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ARTS, LITERATURE, FASHIONS,
WANSTEAD-HOUSE, THE SEAT OF WILLIAM POLE TILNEY LONG
WELLESLEY, ESQ. This magnificent mansion was de- ,by a ball-room, which measures 64 signed by Colin Campbell, in the year feet by 24. The superb furniture 1705, and built under his direction that meets the eye in this double for Sir Richard Child, afterwards | suite of state apartments; the emEarl Tilney. It ranks decidedly blematical and allegorical ceilings among the highest class of English that grace these rooms, painted by mansions, as regards its style of ar- Kent, Cassali, and other eminent artchitecture, finishing, and magnitude, ists, coupled with the grandeur of the or its interior decorations. It ex- | building, qualify Wanstead to rank tends in front about 260 feet, while with the first-rate English mansions. the depth is 80 feet. It consists of Beneath the grand entrance is the a centre, with two uniform wings; the entrance to the sub-hall, supported former embellished by a noble pedi- by eight stone pillars of the lonic orment, supported by six columns of || der: this communicates right and left the Corinthian order, resting on a with the offices on the ground-floor, bold projecting basement. This com- The principal or western front is municates by a double flight of steps further embellished and assisted in to the great hall and saloon, magni- its imposing effect by stone parapets ficent in size and splendid in deco- and detached obelisks, which, as rations: these again communicate viewed from the grounds, have a fine with the state apartments, which ex- appearance. The Tilney arms in tend along the entire front. The bold basso-relievo grace the tympawhole of the south front is occupied linum of the pediment: while a medal
Vol. III. No. XVII.
lion portrait of the architect, cut in, distant country. The home scene is stone, is placed over the door to the rich in fine timber, and the immedi
ate vicinity of the house gay and fraThe eastern front has, as well as grant with flowering shrubs. A fine the western, a central pediment; but vista extends from the eastern front this, in accordance with the best spe-| to theriver Roding, a pleasing stream, cimens of Italian edifices, is subor- that adds considerably to the beauty dinate to the principal front, being of the grounds, being formed into a raised on six three-quarter columns, spacious sheet of water in the midst with a stone terrace, inclosed by a of the woods: an extensive grotto balustrade, which extends only in decorates the margin, and is said to front of the grand saloon.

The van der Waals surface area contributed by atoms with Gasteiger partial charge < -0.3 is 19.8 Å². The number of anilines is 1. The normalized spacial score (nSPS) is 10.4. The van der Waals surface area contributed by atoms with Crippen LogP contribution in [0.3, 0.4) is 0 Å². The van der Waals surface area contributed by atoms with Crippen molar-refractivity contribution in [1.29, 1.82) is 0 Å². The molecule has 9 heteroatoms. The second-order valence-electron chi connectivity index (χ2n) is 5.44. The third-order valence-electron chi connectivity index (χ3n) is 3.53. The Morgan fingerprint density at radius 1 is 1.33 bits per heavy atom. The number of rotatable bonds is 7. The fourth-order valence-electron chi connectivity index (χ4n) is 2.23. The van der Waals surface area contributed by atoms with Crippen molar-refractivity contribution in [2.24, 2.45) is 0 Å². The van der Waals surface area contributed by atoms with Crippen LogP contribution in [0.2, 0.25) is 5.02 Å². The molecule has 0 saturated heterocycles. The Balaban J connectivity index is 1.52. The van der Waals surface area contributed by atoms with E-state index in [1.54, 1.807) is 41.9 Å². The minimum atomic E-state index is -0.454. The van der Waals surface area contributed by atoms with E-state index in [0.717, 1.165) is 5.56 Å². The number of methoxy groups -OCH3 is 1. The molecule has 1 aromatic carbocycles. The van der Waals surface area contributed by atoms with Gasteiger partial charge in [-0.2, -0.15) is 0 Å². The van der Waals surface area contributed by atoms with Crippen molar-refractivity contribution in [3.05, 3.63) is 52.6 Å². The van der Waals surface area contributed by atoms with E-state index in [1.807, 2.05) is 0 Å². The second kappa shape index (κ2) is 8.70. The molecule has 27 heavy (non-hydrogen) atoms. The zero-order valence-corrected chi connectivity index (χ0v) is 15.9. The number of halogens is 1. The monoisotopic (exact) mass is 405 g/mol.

have cost upwards of 20001. This edifice occupies the site of Our View of this fine Mansion is an ancient house, which ranked roy- from the west, near the principal al and noble inmates among its pro- entrance to the park: the avenue prietors; for it had been possessed by from this entrance is intercepted by Sir William Mildmay, George Mar- the circular piece of water shewn in quis of Buckingham, King James I. the view, around which, on either Charles Blount, Earl of Devonshire, side, the drive continues to the house. and Robert Rich, Earl of Leicester. In the year 1735, a Roman tesseThis house being found inadequate lated pavement was discovered in to the domestic establishment of Sir this park in high preservation: it was Richard Child, he caused it to be composed of brick tesseræ, of varipulled down, and replaced by the ous sizes and colours. In the centre present splendid structure, which too was the representation of a man on can boast of its royal and noble oc- a beast. Several coins were found cupants; for it afforded a retreat for with it: some of the Emperor Vathe present royal family of France lens. It measured about 16 feet by during their exile. It was here the 20. Not far distant from the pavePrince Regent, with a noble party, ment were discovered some brick met to congratulate the Marquis, now foundations, with fragments of urns, Duke of Wellington, on his return Roman coins, pateræ, and other spefrom the glorious campaign in Spain cimens of ancient art. and Portugal.
We have described this splendid The whole of this property came | mansion as it appeared when our into the possession of the Wellesley view of it was taken: it is now no family by the marriage, in 1812, of more. The house itself and the magMr. Long Wellesley to Miss Cathe- nificent furniture were soon afterrine Tilney Long, daughter and heir- | wards ordered by the owner to be sold ess of Sir James Tilney Long, Bart by public auction. Mr. John Robins Besides the Wanstead property, this of Regent-street, late of Warwicklady possessed in her own right fine street, began the sale the 10th June, and extensive estates in Essex, Wilts, 1822; it ended 230 July, and proHants, Yorkshire, and Dorsetshire. duced 41,3801. Os. 3d. The mansion
The park is spacious and well was sold also by auction by the same wooded, particularly to the east, gentleman, on the 12th May, 1823, where its forest-like appearance has and produced 10,0001. It has since a fine effect, breaking away into the ll been pulled down.